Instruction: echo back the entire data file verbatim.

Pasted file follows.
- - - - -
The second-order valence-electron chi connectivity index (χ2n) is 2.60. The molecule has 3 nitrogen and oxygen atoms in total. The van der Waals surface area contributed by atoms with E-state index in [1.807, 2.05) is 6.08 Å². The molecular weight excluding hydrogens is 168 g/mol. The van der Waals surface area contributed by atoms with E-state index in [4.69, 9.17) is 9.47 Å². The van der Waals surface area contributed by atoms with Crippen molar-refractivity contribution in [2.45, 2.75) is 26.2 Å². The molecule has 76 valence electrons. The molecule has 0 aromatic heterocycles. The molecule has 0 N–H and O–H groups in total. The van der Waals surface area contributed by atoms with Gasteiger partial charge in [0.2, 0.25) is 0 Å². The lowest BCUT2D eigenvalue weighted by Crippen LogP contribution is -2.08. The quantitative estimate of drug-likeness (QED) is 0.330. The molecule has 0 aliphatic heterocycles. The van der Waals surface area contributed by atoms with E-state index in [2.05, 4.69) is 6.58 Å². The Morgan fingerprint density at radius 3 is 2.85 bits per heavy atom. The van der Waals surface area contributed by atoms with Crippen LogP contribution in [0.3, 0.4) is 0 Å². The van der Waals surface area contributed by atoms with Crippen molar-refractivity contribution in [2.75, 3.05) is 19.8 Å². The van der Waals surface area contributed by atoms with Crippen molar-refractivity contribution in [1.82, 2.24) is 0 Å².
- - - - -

The second-order valence-electron chi connectivity index (χ2n) is 2.60. The molecule has 3 nitrogen and oxygen atoms in total. The van der Waals surface area contributed by atoms with E-state index in [1.807, 2.05) is 6.08 Å². The molecular weight excluding hydrogens is 168 g/mol. The van der Waals surface area contributed by atoms with E-state index in [4.69, 9.17) is 9.47 Å². The van der Waals surface area contributed by atoms with Crippen molar-refractivity contribution in [2.45, 2.75) is 26.2 Å². The molecule has 76 valence electrons. The molecule has 0 aromatic heterocycles. The molecule has 0 N–H and O–H groups in total. The van der Waals surface area contributed by atoms with Gasteiger partial charge in [0.2, 0.25) is 0 Å². The lowest BCUT2D eigenvalue weighted by Crippen LogP contribution is -2.08. The quantitative estimate of drug-likeness (QED) is 0.330. The molecule has 0 aliphatic heterocycles. The van der Waals surface area contributed by atoms with E-state index in [2.05, 4.69) is 6.58 Å². The Morgan fingerprint density at radius 3 is 2.85 bits per heavy atom. The van der Waals surface area contributed by atoms with Crippen LogP contribution in [0.3, 0.4) is 0 Å². The van der Waals surface area contributed by atoms with Crippen molar-refractivity contribution in [2.75, 3.05) is 19.8 Å². The van der Waals surface area contributed by atoms with Crippen molar-refractivity contribution in [1.82, 2.24) is 0 Å².